Remote Education Provision: Information for Parents

This information is intended to provide clarity and transparency to pupils and parents or carers about what to expect from remote education if local restrictions require entire cohorts (or bubbles) to remain at home.

For details of what to expect where individual pupils are self-isolating, please see below.

The remote curriculum: What is taught to pupils at home?

A pupil’s first day or two of being educated remotely might look different from our standard approach, while we take all necessary actions to prepare for a longer period of remote teaching.

What should my child expect from immediate remote education in the first day or two of pupils being sent home?

Students will follow a normal timetable including tutor time. Tutor time will be a live Google Meet check in and will provide the student with an attendance mark for the day. Lessons will be a mixture of live Google Meets and work set on Google Classroom.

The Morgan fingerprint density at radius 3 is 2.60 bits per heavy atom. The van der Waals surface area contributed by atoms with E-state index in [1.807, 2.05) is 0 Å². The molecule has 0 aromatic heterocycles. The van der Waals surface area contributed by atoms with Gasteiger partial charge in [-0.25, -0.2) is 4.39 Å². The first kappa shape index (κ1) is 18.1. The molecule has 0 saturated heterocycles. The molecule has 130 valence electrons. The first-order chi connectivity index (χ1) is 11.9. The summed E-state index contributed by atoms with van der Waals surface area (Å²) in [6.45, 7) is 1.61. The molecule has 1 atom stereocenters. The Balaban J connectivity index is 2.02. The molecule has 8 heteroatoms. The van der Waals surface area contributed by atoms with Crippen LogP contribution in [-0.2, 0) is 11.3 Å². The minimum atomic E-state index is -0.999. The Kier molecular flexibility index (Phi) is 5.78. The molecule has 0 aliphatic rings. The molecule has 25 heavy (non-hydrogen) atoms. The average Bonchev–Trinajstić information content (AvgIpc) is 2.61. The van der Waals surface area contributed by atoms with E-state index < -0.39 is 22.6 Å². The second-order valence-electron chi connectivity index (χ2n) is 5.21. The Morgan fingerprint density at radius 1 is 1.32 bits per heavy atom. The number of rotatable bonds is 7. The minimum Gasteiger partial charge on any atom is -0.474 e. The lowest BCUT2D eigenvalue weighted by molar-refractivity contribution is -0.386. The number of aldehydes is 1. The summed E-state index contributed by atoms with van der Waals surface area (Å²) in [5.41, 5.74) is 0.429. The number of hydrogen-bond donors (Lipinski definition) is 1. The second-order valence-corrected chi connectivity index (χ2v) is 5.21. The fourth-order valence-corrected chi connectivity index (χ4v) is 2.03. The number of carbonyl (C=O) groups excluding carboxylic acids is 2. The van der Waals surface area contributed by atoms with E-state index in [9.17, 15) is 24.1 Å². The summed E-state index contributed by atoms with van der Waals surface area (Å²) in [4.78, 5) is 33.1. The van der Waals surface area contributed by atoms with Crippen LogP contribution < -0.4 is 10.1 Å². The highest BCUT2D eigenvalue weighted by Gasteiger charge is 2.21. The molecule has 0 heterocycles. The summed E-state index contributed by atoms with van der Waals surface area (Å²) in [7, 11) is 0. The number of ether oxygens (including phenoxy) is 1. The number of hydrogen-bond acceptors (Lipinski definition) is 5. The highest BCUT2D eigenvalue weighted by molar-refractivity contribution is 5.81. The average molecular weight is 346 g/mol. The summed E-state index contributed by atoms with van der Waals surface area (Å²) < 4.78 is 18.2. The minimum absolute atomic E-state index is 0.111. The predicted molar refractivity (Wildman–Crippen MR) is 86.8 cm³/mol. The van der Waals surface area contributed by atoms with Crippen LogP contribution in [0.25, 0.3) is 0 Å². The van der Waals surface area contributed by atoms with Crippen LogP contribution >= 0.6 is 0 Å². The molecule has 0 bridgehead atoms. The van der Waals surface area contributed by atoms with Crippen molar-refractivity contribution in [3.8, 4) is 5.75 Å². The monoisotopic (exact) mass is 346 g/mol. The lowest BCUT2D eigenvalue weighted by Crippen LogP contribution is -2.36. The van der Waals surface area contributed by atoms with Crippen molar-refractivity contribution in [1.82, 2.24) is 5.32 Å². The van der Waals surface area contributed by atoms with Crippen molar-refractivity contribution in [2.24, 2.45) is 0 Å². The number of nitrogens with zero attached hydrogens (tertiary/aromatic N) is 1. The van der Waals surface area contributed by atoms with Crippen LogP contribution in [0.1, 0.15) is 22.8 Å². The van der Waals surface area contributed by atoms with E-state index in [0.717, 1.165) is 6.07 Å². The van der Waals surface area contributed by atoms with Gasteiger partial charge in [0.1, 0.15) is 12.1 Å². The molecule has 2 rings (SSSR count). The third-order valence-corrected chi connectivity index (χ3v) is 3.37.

Following the first few days of remote education, will my child be taught broadly the same curriculum as they would if they were in school?

The nature of the curriculum will be the same as if they were in school although there may be some variation of task.

Remote teaching and study time each day

How long can I expect work set by the school to take my child each day?

We expect that remote education (including remote teaching and independent work) will take pupils broadly the following number of hours each day:

Secondary school-aged pupils not working towards formal qualifications this year

Normal school hours (approximately 5 hours of learning a day)

Secondary school-aged pupils working towards formal qualifications this year